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General Overview

Staphylococcus aureus is a spherical bacterium which on microscopic examination appears in pairs, short chains, or bunched, grape-like clusters. These organisms are gram-positive. Some strains are capable of producing a highly heat-stable protein toxin that causes illness in humans.[1]

S. aureus can cause a range of illnesses, from minor skin infections to life-threatening diseases such as pneumonia, meningitis, osteomyelitis, endocarditis, toxic shock syndrome (TSS), bacteremia, and sepsis. It is still one of the five most common causes of nosocomial infections and is often the cause of postsurgical wound infections. Each year, some 500,000 patients in American hospitals contract a staphylococcal infection.[2]




Summary Data

Singh et al (1971)[3] inoculated the forearm skin of volunteers with known initial doses of S. aureus and measured the infection and bacterial growth kinetic over 6 days. Rose and Haas in 1999 recalculated the initial doses as there was an increase in density of S. aureus after inoculation. The doses inoculated by Singh, Marples et al. in 1971 represent the initial loading of the organism on volunteers' forearms. Over the course of the time there was microbial growth that led to infection.[4] The initial loading of the organism on volunteers is given in the table:

Initial loading data/Staphylococcus aureus [3]
Dose Infected Non-infected Total
40 4 16 20
220 8 12 20
2000 13 7 20
105000 14 6 20
1600000 19 1 20
10000000 20 0 20

Because there was an increase in density of S. aureus after inoculation, the initial inoculum can not be used as a dose parameter in dose-response modeling. To modify the dose, an assumption was made to take into account the effect of contact time using following equation:

A quasimechanistic model of the growth curve was developed to to define the modified dose. Following differential equation was used to estimate the revised doses of infection.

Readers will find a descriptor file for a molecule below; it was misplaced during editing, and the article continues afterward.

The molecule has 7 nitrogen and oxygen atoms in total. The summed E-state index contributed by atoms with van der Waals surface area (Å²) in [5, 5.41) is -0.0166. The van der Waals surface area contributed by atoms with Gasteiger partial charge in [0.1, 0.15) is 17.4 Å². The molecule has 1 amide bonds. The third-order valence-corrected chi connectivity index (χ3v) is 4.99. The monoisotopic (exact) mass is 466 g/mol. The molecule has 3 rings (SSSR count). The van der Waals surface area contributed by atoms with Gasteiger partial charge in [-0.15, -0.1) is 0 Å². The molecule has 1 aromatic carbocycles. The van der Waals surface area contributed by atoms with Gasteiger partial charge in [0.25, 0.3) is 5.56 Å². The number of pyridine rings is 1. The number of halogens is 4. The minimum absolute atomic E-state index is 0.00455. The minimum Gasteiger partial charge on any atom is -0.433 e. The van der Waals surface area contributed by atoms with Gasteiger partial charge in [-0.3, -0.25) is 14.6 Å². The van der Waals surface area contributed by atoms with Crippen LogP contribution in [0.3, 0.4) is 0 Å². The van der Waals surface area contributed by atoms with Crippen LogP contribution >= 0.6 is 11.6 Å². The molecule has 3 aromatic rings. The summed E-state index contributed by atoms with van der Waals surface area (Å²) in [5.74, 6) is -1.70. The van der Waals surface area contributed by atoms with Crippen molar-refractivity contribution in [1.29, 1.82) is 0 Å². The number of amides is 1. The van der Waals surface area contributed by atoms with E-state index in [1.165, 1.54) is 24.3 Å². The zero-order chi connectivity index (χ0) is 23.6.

The dose-response analysis was based on the modified doses.[3][4]

Recommended Model

There is only one available model, hence experiment number 278 is the recommended model.

Exponential and betapoisson model.jpg

ID # of Doses Agent Strain Dose Units Host type Μodel Optimized parameters Response type Reference
278 6 CFU/cm2 human exponential
k = 7.64E-08
LD50/ID50 = 9.08E+06

infection Effect of Pseudomonas aeruginosa concentration in experimental contact lens-related microbial keratitis
Best Fit
Experiment ID:
# of Doses:
Agent Strain:
Dose Units:
Host type:
Optimized parameters:
k = 7.64E-08
LD50/ID50 = 9.08E+06

Human/Staphylococcus aureus [4]
Dose Infected Non-infected Total
2430000 4 16 20
6270000 8 12 20
1.27E+07 13 7 20
2.5E+07 14 6 20
3.34E+07 19 1 20
3.91E+07 20 0 20


Goodness of fit and model selection
Model Deviance Δ Degrees 
of freedom
Exponential 5.52 5.36e-05 5 3.84 
Beta Poisson 5.52 4 9.49 
Exponential is preferred to beta-Poisson; cannot reject good fit for exponential.


Optimized k parameter for the exponential model, from 10000 bootstrap iterations
Parameter MLE estimate Percentiles
0.5% 2.5% 5% 95% 97.5% 99.5%
k 7.64E-08 5.67E-08 6.19E-08 6.41E-08 1.00E-07 1.02E-07 1.35E-06
ID50/LD50/ETC* 9.08E+06 2.70E+06 6.79E+06 6.93E+06 1.08E+07 1.12E+07 1.22E+07
*Not a parameter of the exponential model; however, it facilitates comparison with other models.


Parameter histogram for exponential model (uncertainty of the parameter)

Exponential model plot, with confidence bounds around optimized model